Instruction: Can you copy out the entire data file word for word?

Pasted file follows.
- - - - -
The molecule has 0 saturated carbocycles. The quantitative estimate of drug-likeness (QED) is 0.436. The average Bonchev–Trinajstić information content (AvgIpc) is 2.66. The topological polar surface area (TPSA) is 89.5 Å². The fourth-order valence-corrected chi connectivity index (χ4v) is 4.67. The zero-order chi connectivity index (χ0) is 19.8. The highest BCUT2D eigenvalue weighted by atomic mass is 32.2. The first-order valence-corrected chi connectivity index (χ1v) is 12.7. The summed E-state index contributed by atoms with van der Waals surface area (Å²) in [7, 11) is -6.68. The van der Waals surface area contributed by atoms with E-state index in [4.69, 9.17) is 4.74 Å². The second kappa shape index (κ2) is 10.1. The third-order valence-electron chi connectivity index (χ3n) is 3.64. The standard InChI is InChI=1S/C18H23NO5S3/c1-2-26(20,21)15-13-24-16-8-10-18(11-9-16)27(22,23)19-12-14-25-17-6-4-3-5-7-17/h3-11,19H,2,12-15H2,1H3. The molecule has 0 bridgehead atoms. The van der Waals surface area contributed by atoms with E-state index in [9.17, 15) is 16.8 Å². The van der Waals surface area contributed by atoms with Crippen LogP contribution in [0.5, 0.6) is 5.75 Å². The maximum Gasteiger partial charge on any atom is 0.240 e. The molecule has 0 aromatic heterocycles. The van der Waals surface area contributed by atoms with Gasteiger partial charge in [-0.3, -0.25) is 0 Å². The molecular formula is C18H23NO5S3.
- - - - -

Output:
The molecule has 0 saturated carbocycles. The quantitative estimate of drug-likeness (QED) is 0.436. The average Bonchev–Trinajstić information content (AvgIpc) is 2.66. The topological polar surface area (TPSA) is 89.5 Å². The fourth-order valence-corrected chi connectivity index (χ4v) is 4.67. The zero-order chi connectivity index (χ0) is 19.8. The highest BCUT2D eigenvalue weighted by atomic mass is 32.2. The first-order valence-corrected chi connectivity index (χ1v) is 12.7. The summed E-state index contributed by atoms with van der Waals surface area (Å²) in [7, 11) is -6.68. The van der Waals surface area contributed by atoms with E-state index in [4.69, 9.17) is 4.74 Å². The second kappa shape index (κ2) is 10.1. The third-order valence-electron chi connectivity index (χ3n) is 3.64. The standard InChI is InChI=1S/C18H23NO5S3/c1-2-26(20,21)15-13-24-16-8-10-18(11-9-16)27(22,23)19-12-14-25-17-6-4-3-5-7-17/h3-11,19H,2,12-15H2,1H3. The molecule has 0 bridgehead atoms. The van der Waals surface area contributed by atoms with E-state index in [9.17, 15) is 16.8 Å². The van der Waals surface area contributed by atoms with Crippen LogP contribution in [0.5, 0.6) is 5.75 Å². The maximum Gasteiger partial charge on any atom is 0.240 e. The molecule has 0 aromatic heterocycles. The van der Waals surface area contributed by atoms with Gasteiger partial charge in [-0.3, -0.25) is 0 Å². The molecular formula is C18H23NO5S3.